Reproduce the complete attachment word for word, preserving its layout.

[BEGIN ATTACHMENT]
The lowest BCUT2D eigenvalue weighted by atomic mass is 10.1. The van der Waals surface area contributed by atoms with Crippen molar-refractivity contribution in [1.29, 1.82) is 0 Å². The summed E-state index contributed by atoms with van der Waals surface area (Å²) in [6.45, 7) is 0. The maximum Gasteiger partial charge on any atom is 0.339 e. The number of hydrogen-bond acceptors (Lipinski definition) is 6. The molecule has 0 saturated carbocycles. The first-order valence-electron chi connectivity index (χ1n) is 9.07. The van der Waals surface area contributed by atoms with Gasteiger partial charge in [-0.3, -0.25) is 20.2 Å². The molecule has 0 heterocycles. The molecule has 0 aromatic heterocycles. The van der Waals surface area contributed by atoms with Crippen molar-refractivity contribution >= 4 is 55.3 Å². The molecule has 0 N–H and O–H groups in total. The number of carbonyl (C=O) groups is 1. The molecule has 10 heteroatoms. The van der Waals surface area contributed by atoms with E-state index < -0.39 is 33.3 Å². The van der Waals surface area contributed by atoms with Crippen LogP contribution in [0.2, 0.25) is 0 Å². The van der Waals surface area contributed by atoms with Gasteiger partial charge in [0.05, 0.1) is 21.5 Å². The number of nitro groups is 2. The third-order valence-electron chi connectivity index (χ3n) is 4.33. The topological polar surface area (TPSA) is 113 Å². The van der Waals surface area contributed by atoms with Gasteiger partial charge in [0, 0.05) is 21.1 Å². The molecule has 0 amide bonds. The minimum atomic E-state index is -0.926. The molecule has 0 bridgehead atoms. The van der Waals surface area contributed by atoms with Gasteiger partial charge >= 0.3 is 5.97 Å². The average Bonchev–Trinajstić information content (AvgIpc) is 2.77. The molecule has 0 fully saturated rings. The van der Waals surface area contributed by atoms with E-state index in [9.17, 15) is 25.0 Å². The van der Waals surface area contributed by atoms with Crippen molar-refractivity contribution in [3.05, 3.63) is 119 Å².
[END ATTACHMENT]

The lowest BCUT2D eigenvalue weighted by atomic mass is 10.1. The van der Waals surface area contributed by atoms with Crippen molar-refractivity contribution in [1.29, 1.82) is 0 Å². The summed E-state index contributed by atoms with van der Waals surface area (Å²) in [6.45, 7) is 0. The maximum Gasteiger partial charge on any atom is 0.339 e. The number of hydrogen-bond acceptors (Lipinski definition) is 6. The molecule has 0 saturated carbocycles. The first-order valence-electron chi connectivity index (χ1n) is 9.07. The van der Waals surface area contributed by atoms with Gasteiger partial charge in [-0.3, -0.25) is 20.2 Å². The molecule has 0 heterocycles. The molecule has 0 aromatic heterocycles. The van der Waals surface area contributed by atoms with Crippen molar-refractivity contribution >= 4 is 55.3 Å². The molecule has 0 N–H and O–H groups in total. The number of carbonyl (C=O) groups is 1. The molecule has 10 heteroatoms. The van der Waals surface area contributed by atoms with E-state index < -0.39 is 33.3 Å². The van der Waals surface area contributed by atoms with Crippen LogP contribution in [0.2, 0.25) is 0 Å². The van der Waals surface area contributed by atoms with Gasteiger partial charge in [0.05, 0.1) is 21.5 Å². The number of nitro groups is 2. The third-order valence-electron chi connectivity index (χ3n) is 4.33. The topological polar surface area (TPSA) is 113 Å². The van der Waals surface area contributed by atoms with Gasteiger partial charge in [0, 0.05) is 21.1 Å². The molecule has 0 amide bonds. The minimum atomic E-state index is -0.926. The molecule has 0 bridgehead atoms. The van der Waals surface area contributed by atoms with Gasteiger partial charge >= 0.3 is 5.97 Å². The average Bonchev–Trinajstić information content (AvgIpc) is 2.77. The molecule has 0 fully saturated rings. The van der Waals surface area contributed by atoms with E-state index in [9.17, 15) is 25.0 Å². The van der Waals surface area contributed by atoms with Crippen molar-refractivity contribution in [3.05, 3.63) is 119 Å².